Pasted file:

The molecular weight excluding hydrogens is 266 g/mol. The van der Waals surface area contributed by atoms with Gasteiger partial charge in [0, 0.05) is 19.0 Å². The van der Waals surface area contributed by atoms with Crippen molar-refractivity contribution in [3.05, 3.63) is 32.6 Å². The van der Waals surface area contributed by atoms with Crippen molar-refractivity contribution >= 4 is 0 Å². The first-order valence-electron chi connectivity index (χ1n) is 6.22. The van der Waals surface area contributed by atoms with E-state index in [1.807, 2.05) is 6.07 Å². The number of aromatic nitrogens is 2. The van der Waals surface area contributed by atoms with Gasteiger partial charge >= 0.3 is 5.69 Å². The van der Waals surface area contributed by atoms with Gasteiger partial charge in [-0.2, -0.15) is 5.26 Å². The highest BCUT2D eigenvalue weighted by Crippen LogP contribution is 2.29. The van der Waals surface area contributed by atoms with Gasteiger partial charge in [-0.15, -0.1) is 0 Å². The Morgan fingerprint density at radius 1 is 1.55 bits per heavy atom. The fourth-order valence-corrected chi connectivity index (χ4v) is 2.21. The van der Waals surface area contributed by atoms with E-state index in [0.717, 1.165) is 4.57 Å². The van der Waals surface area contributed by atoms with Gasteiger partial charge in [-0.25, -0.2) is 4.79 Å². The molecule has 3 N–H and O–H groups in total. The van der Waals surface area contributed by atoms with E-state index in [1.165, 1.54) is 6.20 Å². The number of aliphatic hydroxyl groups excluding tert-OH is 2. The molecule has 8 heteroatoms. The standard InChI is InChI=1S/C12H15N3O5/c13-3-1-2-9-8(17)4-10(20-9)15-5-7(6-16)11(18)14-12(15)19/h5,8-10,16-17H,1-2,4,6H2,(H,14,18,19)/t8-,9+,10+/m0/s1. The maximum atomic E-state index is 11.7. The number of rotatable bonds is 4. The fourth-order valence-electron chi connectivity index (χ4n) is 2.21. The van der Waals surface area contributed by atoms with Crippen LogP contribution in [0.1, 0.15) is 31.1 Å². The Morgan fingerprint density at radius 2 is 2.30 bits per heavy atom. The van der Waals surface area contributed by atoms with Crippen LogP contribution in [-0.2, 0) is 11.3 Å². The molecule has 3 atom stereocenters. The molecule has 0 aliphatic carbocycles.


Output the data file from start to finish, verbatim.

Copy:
The molecular weight excluding hydrogens is 266 g/mol. The van der Waals surface area contributed by atoms with Gasteiger partial charge in [0, 0.05) is 19.0 Å². The van der Waals surface area contributed by atoms with Crippen molar-refractivity contribution in [3.05, 3.63) is 32.6 Å². The van der Waals surface area contributed by atoms with Crippen molar-refractivity contribution >= 4 is 0 Å². The first-order valence-electron chi connectivity index (χ1n) is 6.22. The van der Waals surface area contributed by atoms with E-state index in [1.807, 2.05) is 6.07 Å². The number of aromatic nitrogens is 2. The van der Waals surface area contributed by atoms with Gasteiger partial charge >= 0.3 is 5.69 Å². The van der Waals surface area contributed by atoms with Gasteiger partial charge in [-0.2, -0.15) is 5.26 Å². The highest BCUT2D eigenvalue weighted by Crippen LogP contribution is 2.29. The van der Waals surface area contributed by atoms with Gasteiger partial charge in [-0.15, -0.1) is 0 Å². The Morgan fingerprint density at radius 1 is 1.55 bits per heavy atom. The fourth-order valence-corrected chi connectivity index (χ4v) is 2.21. The van der Waals surface area contributed by atoms with E-state index in [0.717, 1.165) is 4.57 Å². The van der Waals surface area contributed by atoms with Gasteiger partial charge in [-0.25, -0.2) is 4.79 Å². The molecule has 3 N–H and O–H groups in total. The van der Waals surface area contributed by atoms with E-state index in [1.165, 1.54) is 6.20 Å². The number of aliphatic hydroxyl groups excluding tert-OH is 2. The molecule has 8 heteroatoms. The standard InChI is InChI=1S/C12H15N3O5/c13-3-1-2-9-8(17)4-10(20-9)15-5-7(6-16)11(18)14-12(15)19/h5,8-10,16-17H,1-2,4,6H2,(H,14,18,19)/t8-,9+,10+/m0/s1. The maximum atomic E-state index is 11.7. The number of rotatable bonds is 4. The fourth-order valence-electron chi connectivity index (χ4n) is 2.21. The van der Waals surface area contributed by atoms with Crippen LogP contribution in [0.1, 0.15) is 31.1 Å². The Morgan fingerprint density at radius 2 is 2.30 bits per heavy atom. The van der Waals surface area contributed by atoms with Crippen LogP contribution in [-0.2, 0) is 11.3 Å². The molecule has 3 atom stereocenters. The molecule has 0 aliphatic carbocycles.